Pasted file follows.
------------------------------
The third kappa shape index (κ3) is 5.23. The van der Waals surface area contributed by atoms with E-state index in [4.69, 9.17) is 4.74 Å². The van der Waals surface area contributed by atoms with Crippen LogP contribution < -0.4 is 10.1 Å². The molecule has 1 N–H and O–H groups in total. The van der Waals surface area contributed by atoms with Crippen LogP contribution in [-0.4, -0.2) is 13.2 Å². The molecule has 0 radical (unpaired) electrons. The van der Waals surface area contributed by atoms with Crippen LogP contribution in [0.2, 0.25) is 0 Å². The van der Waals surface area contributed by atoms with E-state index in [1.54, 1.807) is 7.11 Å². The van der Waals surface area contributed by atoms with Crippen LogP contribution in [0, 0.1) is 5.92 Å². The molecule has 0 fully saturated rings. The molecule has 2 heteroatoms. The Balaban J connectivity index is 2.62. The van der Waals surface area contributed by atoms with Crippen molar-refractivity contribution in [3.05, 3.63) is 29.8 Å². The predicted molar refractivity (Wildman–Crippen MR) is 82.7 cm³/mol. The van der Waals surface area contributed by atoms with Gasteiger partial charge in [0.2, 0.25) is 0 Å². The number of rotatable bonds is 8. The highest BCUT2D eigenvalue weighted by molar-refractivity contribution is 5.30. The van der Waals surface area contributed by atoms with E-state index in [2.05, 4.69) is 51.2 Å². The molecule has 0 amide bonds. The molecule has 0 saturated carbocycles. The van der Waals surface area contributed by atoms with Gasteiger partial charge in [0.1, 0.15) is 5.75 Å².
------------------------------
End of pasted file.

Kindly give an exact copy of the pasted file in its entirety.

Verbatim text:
The third kappa shape index (κ3) is 5.23. The van der Waals surface area contributed by atoms with E-state index in [4.69, 9.17) is 4.74 Å². The van der Waals surface area contributed by atoms with Crippen LogP contribution < -0.4 is 10.1 Å². The molecule has 1 N–H and O–H groups in total. The van der Waals surface area contributed by atoms with Crippen LogP contribution in [-0.4, -0.2) is 13.2 Å². The molecule has 0 radical (unpaired) electrons. The van der Waals surface area contributed by atoms with Crippen LogP contribution in [0.2, 0.25) is 0 Å². The van der Waals surface area contributed by atoms with E-state index in [1.54, 1.807) is 7.11 Å². The van der Waals surface area contributed by atoms with Crippen LogP contribution in [0, 0.1) is 5.92 Å². The molecule has 0 fully saturated rings. The molecule has 2 heteroatoms. The Balaban J connectivity index is 2.62. The van der Waals surface area contributed by atoms with Crippen molar-refractivity contribution in [3.05, 3.63) is 29.8 Å². The predicted molar refractivity (Wildman–Crippen MR) is 82.7 cm³/mol. The van der Waals surface area contributed by atoms with Gasteiger partial charge in [0.2, 0.25) is 0 Å². The number of rotatable bonds is 8. The highest BCUT2D eigenvalue weighted by molar-refractivity contribution is 5.30. The van der Waals surface area contributed by atoms with E-state index in [2.05, 4.69) is 51.2 Å². The molecule has 0 amide bonds. The molecule has 0 saturated carbocycles. The van der Waals surface area contributed by atoms with Gasteiger partial charge in [0.1, 0.15) is 5.75 Å².